When Rajat Gupta was finally arrested on insider trading charges in late October, David Zaring at the excellent Conglomerate blog, asked, “What took the SEC so long?” A commenter then added, “Isn’t it what took the DOJ so long?” The commenter makes a good point. After all, Galleon Group chief Raj Rajaratnam had been arrested over two years before, and discussion about Gupta’s fate had swirled since then.
But I think the delay in the criminal case against Gupta is explainable if one assumes two things are true: First, that a criminal prosecutor would much rather go to trial in a case like this with incriminating taped conversations than without. It makes sense; proving a case beyond a reasonable doubt is no easy trick. Insider trading cases can be very hard to prove, and one can imagine that the prosecutors in the Southern District of New York would want to have the best evidence possible before walking onto that big stage.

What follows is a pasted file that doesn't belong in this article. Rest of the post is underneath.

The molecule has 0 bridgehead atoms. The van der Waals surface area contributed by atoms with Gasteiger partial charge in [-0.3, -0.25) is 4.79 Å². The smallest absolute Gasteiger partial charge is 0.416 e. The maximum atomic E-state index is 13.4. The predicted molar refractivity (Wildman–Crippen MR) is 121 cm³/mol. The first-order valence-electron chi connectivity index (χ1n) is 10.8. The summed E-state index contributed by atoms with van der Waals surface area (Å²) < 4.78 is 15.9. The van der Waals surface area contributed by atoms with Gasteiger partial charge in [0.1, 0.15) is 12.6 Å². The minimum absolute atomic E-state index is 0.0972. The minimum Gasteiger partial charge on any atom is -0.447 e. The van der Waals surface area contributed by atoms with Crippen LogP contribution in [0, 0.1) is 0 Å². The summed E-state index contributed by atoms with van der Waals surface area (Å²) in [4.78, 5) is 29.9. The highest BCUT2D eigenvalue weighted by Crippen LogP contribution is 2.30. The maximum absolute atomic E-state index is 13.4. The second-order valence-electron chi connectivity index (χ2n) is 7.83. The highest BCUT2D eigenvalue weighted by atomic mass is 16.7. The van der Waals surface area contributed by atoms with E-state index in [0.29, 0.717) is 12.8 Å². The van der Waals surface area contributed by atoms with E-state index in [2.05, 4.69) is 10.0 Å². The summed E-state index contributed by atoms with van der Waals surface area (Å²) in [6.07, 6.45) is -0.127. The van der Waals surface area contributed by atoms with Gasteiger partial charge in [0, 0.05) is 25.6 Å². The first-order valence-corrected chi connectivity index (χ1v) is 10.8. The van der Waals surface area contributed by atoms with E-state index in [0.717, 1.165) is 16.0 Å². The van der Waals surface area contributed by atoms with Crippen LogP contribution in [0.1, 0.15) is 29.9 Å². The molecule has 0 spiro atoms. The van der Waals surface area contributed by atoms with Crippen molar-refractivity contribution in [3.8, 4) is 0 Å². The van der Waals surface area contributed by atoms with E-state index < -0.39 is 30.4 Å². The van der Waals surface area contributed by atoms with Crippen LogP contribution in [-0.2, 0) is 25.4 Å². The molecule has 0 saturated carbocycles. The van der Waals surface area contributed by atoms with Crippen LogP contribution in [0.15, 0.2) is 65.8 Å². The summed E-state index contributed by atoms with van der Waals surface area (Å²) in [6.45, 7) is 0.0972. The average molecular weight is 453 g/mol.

The second key assumption is that prosecutors made a final run at trying to get Rajaratnam to flip on Gupta just before Rajaratnam was sentenced. It’s hard to know if this is true, but Rajaratnam did recently submit to a wide-ranging interview with Newsweek magazine in which he revealed that prosecutors had asked again for his cooperation against Gupta. He wouldn’t do it. As Rajaratnam explained:
“Anil Kumar’s son worked at Galleon one summer. I used to vacation with Rajiv Goel’s family. Their families knew my family. You don’t think this is going to haunt these guys? They wanted me to plea-bargain. They want to get Rajat. I am not going to do what people did to me. Rajat has four daughters.”
So the U.S. Attorney’s Office and the SEC then went with what they had: a strong case, but not one bolstered by the taped conversations that were so critical to the Rajaratnam trial. But it seems that the delay basically came down to the available evidence, and what prosecutors hoped they could develop before trial.